FIG. 3 also shows semantic distances between elements. “Ski” and “skiing” have only a distance of 2 between them while “skiing” and “sport” have a distance of 5 (7−2). The distance between “ski” and “sport” is 7. When travelling from parent to child or vice-versa, the distances can be simply added/subtracted but when changing the direction of travel, a penalty may be imposed upon the distance calculation. Take for example the distance between “ski” and “athletic equipment company”. Judging merely on a linear basis, the distance might be 12. But since the path from “ski” to “athletic equipment” switches direction twice (it starts down to “K2 ski” and then across the lateral bond to “K2 ” and then up to “athletic equipment company”) a penalty or scaling factor would cause the distance between “ski” and “athletic equipment” to be much larger than just 12 especially given their lack of connectedness. As described above penalties may be added when the direction of traversal is switched or when a lateral bond is crossed. Meaning-by-meaning, distances between elements may be calculated and stored for future use in search retrieval.
FIG. 4 illustrates the application of synsets to categories in a subject directory tree.
Given a lexicon 400 (similar to lexicon 200) and a subject directory 410, FIG. 4 illustrates how “Skiing in California” may be assigned a location in the semantic space. In the subject directory 410, the subject Sports has associated with it the child subjects of “Football”, “Skiing” “Baseball” and “Tennis.” The subject “Skiing” has its own children “Skiing in California”, “Skiing in Colorado” “Skiing in Alaska” and “Skiing in Washington”. In the semantic space “Skiing in California” would be assigned to “skiing” as well as to “California”. The node “Skiing in California” would thus be ascribed the element “skiing” as well as “California” such that both meanings and related meanings would be available as additional refinements. For instance, consider “Los Angeles”, a city in California. If another node of directory 410 described “Things to do in Los Angeles”, by virtue of the connectedness of “Los Angeles” as part of “California” within the semantic space, this node may also be presented to the user when a search for “California” or “skiing in California” is performed even though none of the literal sub-strings match with the node. The meanings or closeness in concept would bring such relevancy of nodes to the forefront.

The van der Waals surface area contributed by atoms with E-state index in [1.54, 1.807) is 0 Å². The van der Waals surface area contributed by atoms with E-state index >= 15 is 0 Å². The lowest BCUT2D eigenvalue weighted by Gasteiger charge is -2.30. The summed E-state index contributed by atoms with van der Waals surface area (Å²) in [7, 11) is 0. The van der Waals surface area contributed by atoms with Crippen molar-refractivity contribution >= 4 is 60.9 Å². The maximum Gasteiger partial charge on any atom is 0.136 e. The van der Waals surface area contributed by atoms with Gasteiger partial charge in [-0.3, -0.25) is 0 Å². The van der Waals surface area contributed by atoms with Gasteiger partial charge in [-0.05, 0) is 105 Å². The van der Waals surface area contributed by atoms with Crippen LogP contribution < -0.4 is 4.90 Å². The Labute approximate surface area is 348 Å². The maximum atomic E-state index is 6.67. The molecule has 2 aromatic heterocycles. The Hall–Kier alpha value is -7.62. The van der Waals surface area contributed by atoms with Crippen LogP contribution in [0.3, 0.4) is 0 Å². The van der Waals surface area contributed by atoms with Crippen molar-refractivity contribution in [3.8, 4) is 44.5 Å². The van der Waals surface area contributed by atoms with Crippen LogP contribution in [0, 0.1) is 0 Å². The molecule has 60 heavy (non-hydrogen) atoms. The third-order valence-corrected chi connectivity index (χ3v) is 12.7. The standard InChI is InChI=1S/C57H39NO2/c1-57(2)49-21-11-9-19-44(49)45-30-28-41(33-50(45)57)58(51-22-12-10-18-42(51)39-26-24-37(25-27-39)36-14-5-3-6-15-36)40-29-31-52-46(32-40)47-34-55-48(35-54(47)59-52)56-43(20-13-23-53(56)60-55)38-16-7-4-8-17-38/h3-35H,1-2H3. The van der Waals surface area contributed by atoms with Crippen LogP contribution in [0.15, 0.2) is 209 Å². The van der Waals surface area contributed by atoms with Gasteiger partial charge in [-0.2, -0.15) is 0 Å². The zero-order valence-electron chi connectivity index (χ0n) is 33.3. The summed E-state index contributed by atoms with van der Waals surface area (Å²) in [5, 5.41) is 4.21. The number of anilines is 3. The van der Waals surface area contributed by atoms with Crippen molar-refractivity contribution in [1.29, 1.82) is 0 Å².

FIG. 5 is a system diagram of one embodiment of the invention. Illustrated is a computer system 510, which may be any general or special purpose computing or data processing machine such as a PC (personal computer), coupled to a network 500.
One of ordinary skill in the art may program computer system 510 to act as a meaning-based search engine. This may be achieved using a processor 512 such as the PentiumŪ processor (a product of Intel Corporation) and a memory 511, such as RAM, which is used to store/load instructions, addresses and result data as needed. The application(s) used to perform the functions of a meaning-based information organization and retrieval system may derive from an executable compiled from source code written in a language such as C++. The instructions of that executable file, which correspond with instructions necessary to scale the image, may be stored to a disk 518, such as a floppy drive, hard drive or CD-ROM 517, or memory 511. The lexicon, directory and scoring and distance tables and other such information may be written to/accessed from disk 518 or similar device. The software may be loaded into memory 511 and its instructions executed by processor 512.
Computer system 510 has a system bus 513 which facilitates information transfer to/from the processor 512 and memory 511 and a bridge 514 which couples to an I/O bus 515. I/O bus 515 connects various I/O devices such as a network interface card (NIC) 516, disk 518 and CD-ROM 517 to the system memory 511 and processor 512. The NIC 516 allows the meaning-based search engine software executing within computer system 510 to transact data, such as queries from a user, results of such queries back to users that present meaning-based results and refinements to searches performed, with users connected to network 500. Filters and other meaning-based search utilities may be distributed across network 500.